Chin Christians Forced to Convert to Buddhism
YANGON, BURMA (ANS) – Local authorities in western Burma (Myanmar) last month forced three Chin Christians to convert to Buddhism, area sources said, according to Morning Star News.
In Ann Township in southern Rakhine state, five local officials led by U Tin Shwe Maung took two ethnic Chin Christians from their homes in Padi Kyin village to a monastery on May 24 and threatened to expel them from the village if they did not convert to Buddhism, according to the Chin Human Rights Organization (CHRO).
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Forcing pastor U Aung Thin and a member of his 30-member house church who requested anonymity to sign documents stating their conversion to Buddhism before the Buddhist monk in charge of the monastery, the officials also threatened that the two Christians would be fined 100,000 kyats (US$80) if they engaged in Christian activities, villagers told CHRO.
Previously local officials have demanded money from other Christians, according to area Christians.
Morning Star News reported that in a separate case the next day (May 25), a Buddhist monk took Padi Kyin village Christian U San Tin Aung to a village administration office and compelled him to sign documents stating conversion to Buddhism or else he would be expelled from the village, according to CHRO.
“We released a statement publicly to let the Burmese government know that ethnic Chin people in Padi Kyin village were forced to convert to Buddhism,” CHRO Field Director Salai Terah told Morning Star News. “We are trying to travel to that area to find out and solve the problem.”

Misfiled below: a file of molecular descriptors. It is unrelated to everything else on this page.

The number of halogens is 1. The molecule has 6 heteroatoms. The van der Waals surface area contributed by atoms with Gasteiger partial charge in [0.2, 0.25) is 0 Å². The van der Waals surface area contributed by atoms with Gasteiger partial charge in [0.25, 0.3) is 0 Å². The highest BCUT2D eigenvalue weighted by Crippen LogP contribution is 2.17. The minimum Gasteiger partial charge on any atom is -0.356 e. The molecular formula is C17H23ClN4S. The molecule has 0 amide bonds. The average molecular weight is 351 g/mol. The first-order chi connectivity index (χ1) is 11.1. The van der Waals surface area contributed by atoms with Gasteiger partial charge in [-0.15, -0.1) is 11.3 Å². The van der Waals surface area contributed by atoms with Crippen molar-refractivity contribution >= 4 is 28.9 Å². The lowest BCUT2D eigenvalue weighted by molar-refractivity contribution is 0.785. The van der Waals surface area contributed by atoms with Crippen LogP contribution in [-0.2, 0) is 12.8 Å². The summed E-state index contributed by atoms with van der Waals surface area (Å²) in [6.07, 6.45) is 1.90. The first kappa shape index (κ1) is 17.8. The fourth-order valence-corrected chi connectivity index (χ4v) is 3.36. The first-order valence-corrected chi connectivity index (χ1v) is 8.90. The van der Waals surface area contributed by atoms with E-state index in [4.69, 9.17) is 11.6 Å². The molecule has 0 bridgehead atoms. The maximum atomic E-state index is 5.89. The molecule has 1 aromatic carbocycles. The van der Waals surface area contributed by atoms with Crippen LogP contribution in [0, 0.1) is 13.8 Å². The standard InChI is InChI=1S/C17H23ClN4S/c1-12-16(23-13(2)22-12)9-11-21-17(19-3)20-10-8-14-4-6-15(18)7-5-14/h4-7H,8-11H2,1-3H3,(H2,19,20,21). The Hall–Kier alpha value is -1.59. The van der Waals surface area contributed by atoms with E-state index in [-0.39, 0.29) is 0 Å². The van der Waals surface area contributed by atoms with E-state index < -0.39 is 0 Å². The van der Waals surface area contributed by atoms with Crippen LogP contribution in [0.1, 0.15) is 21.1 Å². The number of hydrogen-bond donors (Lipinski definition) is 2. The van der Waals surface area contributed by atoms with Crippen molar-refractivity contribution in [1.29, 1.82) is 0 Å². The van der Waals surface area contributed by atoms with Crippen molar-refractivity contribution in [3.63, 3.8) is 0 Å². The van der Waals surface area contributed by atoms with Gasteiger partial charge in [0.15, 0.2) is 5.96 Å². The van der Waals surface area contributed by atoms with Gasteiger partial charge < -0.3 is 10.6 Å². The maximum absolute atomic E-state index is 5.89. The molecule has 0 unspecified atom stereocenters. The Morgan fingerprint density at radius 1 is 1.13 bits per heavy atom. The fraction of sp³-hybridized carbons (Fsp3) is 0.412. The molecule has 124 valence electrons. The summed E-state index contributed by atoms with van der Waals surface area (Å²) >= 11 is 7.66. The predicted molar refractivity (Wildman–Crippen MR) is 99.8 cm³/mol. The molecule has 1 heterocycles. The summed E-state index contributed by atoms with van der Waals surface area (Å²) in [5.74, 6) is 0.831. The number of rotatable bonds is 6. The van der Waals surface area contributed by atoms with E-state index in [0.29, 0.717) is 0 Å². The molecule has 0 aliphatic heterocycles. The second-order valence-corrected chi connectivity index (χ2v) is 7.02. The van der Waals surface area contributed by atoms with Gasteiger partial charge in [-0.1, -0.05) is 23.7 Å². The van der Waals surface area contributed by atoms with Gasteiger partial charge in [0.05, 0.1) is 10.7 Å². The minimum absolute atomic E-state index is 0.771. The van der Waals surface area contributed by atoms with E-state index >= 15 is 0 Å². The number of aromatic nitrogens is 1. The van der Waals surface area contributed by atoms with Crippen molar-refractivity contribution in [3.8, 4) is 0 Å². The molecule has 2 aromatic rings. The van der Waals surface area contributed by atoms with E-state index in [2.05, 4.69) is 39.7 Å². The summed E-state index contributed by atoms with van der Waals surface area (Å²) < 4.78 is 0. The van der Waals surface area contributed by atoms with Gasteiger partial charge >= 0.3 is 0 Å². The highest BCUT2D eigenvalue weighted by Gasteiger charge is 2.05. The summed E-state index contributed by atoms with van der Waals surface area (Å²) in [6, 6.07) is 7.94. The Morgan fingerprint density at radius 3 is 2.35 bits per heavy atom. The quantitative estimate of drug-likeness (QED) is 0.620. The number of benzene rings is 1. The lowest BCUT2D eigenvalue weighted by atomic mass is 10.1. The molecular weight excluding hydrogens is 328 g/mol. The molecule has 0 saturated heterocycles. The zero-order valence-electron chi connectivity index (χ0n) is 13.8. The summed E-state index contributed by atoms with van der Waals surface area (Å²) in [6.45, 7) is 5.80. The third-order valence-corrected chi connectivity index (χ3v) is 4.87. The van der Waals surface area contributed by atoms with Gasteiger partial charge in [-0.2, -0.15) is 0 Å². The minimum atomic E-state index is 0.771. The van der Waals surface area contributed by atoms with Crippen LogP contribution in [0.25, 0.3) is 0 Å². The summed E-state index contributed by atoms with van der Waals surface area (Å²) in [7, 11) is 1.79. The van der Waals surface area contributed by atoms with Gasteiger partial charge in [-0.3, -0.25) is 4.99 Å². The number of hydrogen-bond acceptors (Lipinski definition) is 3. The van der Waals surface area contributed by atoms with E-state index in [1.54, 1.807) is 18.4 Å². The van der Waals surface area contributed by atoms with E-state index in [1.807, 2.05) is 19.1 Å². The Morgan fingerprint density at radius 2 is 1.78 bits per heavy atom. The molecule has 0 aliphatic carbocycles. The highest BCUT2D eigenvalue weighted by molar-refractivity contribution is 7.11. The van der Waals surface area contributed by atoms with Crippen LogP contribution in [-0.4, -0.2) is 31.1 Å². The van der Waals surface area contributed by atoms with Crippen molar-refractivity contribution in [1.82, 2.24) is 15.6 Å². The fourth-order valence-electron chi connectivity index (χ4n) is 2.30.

Village officials have told CHRO leaders that they do not want them to visit, and Terah said doing so now would only worsen treatment of Chin Christians there.
“We can’t travel there at the moment because local authorities and local residents don’t want us,” he said.
Christians told CHRO that after the men signed the documents, area officials again threatened to expel them from the village if they continued practicing Christianity.
The officials also banned the three men from visiting the homes of Christians and doing business with them. Authorities patrol the village announcing through a loudspeaker that if the three men fail to obey, they will be fined 100,000 kyats (US$80) each, local sources told CHRO.
Some local Christians who have been insulted and physically assaulted by local authorities because of their faith have moved to nearby villages, according to CHRO, as cited by Morning Star News.
Many ethnic Chin retain their ancestral animist beliefs and practices, though today most are Christians, according to the Joshua Project and other sources. Encouraging Buddhism to try to unite Burma’s disparate peoples, the Burmese government has long persecuted Chin Christians for their faith.
In July 2018, a group of Buddhists physically assaulted a pastor and two Christian women in the Ann Township area, beating them and stoning their home, Terah said.
The house church in Padi Kyin is the only congregation in the village. Of the more than 200 households in the village, only 11 are Christian.
“Our Christian community who are minorities there suffer discrimination and human rights violations,” Terah said. “We publicly released the news, but the government took no action. We want religious freedom. Don’t the government leaders know our suffering, or do they pretend to not know it?”
CHRO will try to bring the cases in Padi Kyin village before international Christian organizations if the government fails to address them, he said.
Burma is about 80 percent Buddhist and 9 percent Christian. The country is ranked 18th on Christian support organization Open Doors’ 2019 World Watch List of the countries where it is most difficult to be a Christian, up from 24th the previous year.